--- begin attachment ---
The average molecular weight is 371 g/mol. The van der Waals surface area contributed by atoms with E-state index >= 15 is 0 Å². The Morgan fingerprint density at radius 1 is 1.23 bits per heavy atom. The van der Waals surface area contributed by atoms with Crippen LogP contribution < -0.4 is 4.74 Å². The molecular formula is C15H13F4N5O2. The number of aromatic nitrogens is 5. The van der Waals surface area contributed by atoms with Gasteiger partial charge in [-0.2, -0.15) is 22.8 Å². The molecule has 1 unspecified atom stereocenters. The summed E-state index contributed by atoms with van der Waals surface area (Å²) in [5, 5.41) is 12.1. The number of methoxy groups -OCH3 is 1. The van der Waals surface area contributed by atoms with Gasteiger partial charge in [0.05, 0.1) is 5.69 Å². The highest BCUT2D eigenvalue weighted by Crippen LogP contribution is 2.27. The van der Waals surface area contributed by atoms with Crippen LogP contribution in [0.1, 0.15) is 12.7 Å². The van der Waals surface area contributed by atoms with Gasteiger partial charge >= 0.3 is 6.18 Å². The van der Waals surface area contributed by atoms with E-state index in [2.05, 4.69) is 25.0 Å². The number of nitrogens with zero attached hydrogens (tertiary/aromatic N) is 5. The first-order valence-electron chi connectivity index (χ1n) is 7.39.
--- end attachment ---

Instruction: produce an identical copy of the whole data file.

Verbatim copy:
The average molecular weight is 371 g/mol. The van der Waals surface area contributed by atoms with E-state index >= 15 is 0 Å². The Morgan fingerprint density at radius 1 is 1.23 bits per heavy atom. The van der Waals surface area contributed by atoms with Crippen LogP contribution < -0.4 is 4.74 Å². The molecular formula is C15H13F4N5O2. The number of aromatic nitrogens is 5. The van der Waals surface area contributed by atoms with Gasteiger partial charge in [-0.2, -0.15) is 22.8 Å². The molecule has 1 unspecified atom stereocenters. The summed E-state index contributed by atoms with van der Waals surface area (Å²) in [5, 5.41) is 12.1. The number of methoxy groups -OCH3 is 1. The van der Waals surface area contributed by atoms with Gasteiger partial charge in [0.05, 0.1) is 5.69 Å². The highest BCUT2D eigenvalue weighted by Crippen LogP contribution is 2.27. The van der Waals surface area contributed by atoms with Crippen LogP contribution in [0.1, 0.15) is 12.7 Å². The van der Waals surface area contributed by atoms with Gasteiger partial charge >= 0.3 is 6.18 Å². The van der Waals surface area contributed by atoms with E-state index in [2.05, 4.69) is 25.0 Å². The number of nitrogens with zero attached hydrogens (tertiary/aromatic N) is 5. The first-order valence-electron chi connectivity index (χ1n) is 7.39.